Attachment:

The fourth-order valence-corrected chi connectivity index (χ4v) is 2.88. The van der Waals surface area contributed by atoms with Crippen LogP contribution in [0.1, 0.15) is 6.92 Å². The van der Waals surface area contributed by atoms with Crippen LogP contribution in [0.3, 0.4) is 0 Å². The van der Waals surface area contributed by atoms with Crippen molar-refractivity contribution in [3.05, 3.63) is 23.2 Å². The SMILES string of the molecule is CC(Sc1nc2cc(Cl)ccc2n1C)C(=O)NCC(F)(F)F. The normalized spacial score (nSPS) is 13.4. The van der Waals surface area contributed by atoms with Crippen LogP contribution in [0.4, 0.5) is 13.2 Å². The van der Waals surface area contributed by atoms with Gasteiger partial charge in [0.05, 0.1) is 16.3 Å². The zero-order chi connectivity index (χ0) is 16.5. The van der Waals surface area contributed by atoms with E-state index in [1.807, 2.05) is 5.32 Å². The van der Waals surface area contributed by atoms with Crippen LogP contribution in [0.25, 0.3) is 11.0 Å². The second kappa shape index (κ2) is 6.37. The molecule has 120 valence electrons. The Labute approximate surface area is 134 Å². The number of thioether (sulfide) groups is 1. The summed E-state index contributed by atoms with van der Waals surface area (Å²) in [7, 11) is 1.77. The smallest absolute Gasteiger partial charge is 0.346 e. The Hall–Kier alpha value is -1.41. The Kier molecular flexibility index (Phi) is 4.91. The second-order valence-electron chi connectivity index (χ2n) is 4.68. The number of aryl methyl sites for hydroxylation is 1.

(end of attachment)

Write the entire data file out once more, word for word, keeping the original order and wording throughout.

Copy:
The fourth-order valence-corrected chi connectivity index (χ4v) is 2.88. The van der Waals surface area contributed by atoms with Crippen LogP contribution in [0.1, 0.15) is 6.92 Å². The van der Waals surface area contributed by atoms with Crippen LogP contribution in [0.3, 0.4) is 0 Å². The van der Waals surface area contributed by atoms with Crippen molar-refractivity contribution in [3.05, 3.63) is 23.2 Å². The SMILES string of the molecule is CC(Sc1nc2cc(Cl)ccc2n1C)C(=O)NCC(F)(F)F. The normalized spacial score (nSPS) is 13.4. The van der Waals surface area contributed by atoms with Crippen LogP contribution in [0.4, 0.5) is 13.2 Å². The van der Waals surface area contributed by atoms with Gasteiger partial charge in [0.05, 0.1) is 16.3 Å². The zero-order chi connectivity index (χ0) is 16.5. The van der Waals surface area contributed by atoms with E-state index in [1.807, 2.05) is 5.32 Å². The van der Waals surface area contributed by atoms with Crippen LogP contribution in [0.25, 0.3) is 11.0 Å². The second kappa shape index (κ2) is 6.37. The molecule has 120 valence electrons. The Labute approximate surface area is 134 Å². The number of thioether (sulfide) groups is 1. The summed E-state index contributed by atoms with van der Waals surface area (Å²) in [7, 11) is 1.77. The smallest absolute Gasteiger partial charge is 0.346 e. The Hall–Kier alpha value is -1.41. The Kier molecular flexibility index (Phi) is 4.91. The second-order valence-electron chi connectivity index (χ2n) is 4.68. The number of aryl methyl sites for hydroxylation is 1.